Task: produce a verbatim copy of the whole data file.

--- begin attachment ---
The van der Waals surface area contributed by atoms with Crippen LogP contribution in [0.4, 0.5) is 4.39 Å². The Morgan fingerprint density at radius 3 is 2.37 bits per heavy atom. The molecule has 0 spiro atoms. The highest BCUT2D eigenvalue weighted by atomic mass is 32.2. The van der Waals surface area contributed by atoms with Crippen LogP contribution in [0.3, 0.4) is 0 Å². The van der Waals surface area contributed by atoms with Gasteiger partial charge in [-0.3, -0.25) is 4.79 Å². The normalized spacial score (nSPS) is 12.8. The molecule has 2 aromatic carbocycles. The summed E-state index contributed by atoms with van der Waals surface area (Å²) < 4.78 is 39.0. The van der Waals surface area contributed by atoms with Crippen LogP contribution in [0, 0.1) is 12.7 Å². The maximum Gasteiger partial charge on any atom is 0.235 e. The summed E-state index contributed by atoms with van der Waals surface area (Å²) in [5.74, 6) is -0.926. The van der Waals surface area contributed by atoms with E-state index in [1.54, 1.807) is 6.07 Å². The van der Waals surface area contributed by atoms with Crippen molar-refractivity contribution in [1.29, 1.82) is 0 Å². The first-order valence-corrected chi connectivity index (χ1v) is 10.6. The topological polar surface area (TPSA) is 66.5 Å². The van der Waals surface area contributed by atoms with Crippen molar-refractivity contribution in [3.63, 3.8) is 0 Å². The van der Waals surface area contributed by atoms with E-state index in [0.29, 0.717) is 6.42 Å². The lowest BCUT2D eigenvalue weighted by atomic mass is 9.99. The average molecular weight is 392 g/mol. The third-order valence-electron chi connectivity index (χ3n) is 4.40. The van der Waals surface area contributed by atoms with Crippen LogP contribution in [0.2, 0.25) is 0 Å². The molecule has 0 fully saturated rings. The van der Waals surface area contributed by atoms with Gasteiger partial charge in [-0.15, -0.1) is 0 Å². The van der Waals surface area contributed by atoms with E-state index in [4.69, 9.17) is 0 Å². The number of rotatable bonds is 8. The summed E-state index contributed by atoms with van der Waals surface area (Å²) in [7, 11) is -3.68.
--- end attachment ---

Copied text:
The van der Waals surface area contributed by atoms with Crippen LogP contribution in [0.4, 0.5) is 4.39 Å². The Morgan fingerprint density at radius 3 is 2.37 bits per heavy atom. The molecule has 0 spiro atoms. The highest BCUT2D eigenvalue weighted by atomic mass is 32.2. The van der Waals surface area contributed by atoms with Crippen LogP contribution in [0.3, 0.4) is 0 Å². The van der Waals surface area contributed by atoms with Gasteiger partial charge in [-0.3, -0.25) is 4.79 Å². The normalized spacial score (nSPS) is 12.8. The molecule has 2 aromatic carbocycles. The summed E-state index contributed by atoms with van der Waals surface area (Å²) < 4.78 is 39.0. The van der Waals surface area contributed by atoms with Crippen LogP contribution in [0, 0.1) is 12.7 Å². The maximum Gasteiger partial charge on any atom is 0.235 e. The summed E-state index contributed by atoms with van der Waals surface area (Å²) in [5.74, 6) is -0.926. The van der Waals surface area contributed by atoms with E-state index in [1.54, 1.807) is 6.07 Å². The van der Waals surface area contributed by atoms with Crippen molar-refractivity contribution in [1.29, 1.82) is 0 Å². The first-order valence-corrected chi connectivity index (χ1v) is 10.6. The topological polar surface area (TPSA) is 66.5 Å². The van der Waals surface area contributed by atoms with Crippen molar-refractivity contribution in [3.63, 3.8) is 0 Å². The van der Waals surface area contributed by atoms with E-state index in [0.29, 0.717) is 6.42 Å². The lowest BCUT2D eigenvalue weighted by atomic mass is 9.99. The average molecular weight is 392 g/mol. The third-order valence-electron chi connectivity index (χ3n) is 4.40. The van der Waals surface area contributed by atoms with Crippen LogP contribution in [0.2, 0.25) is 0 Å². The molecule has 0 fully saturated rings. The van der Waals surface area contributed by atoms with Gasteiger partial charge in [-0.15, -0.1) is 0 Å². The van der Waals surface area contributed by atoms with E-state index in [4.69, 9.17) is 0 Å². The number of rotatable bonds is 8. The summed E-state index contributed by atoms with van der Waals surface area (Å²) in [7, 11) is -3.68.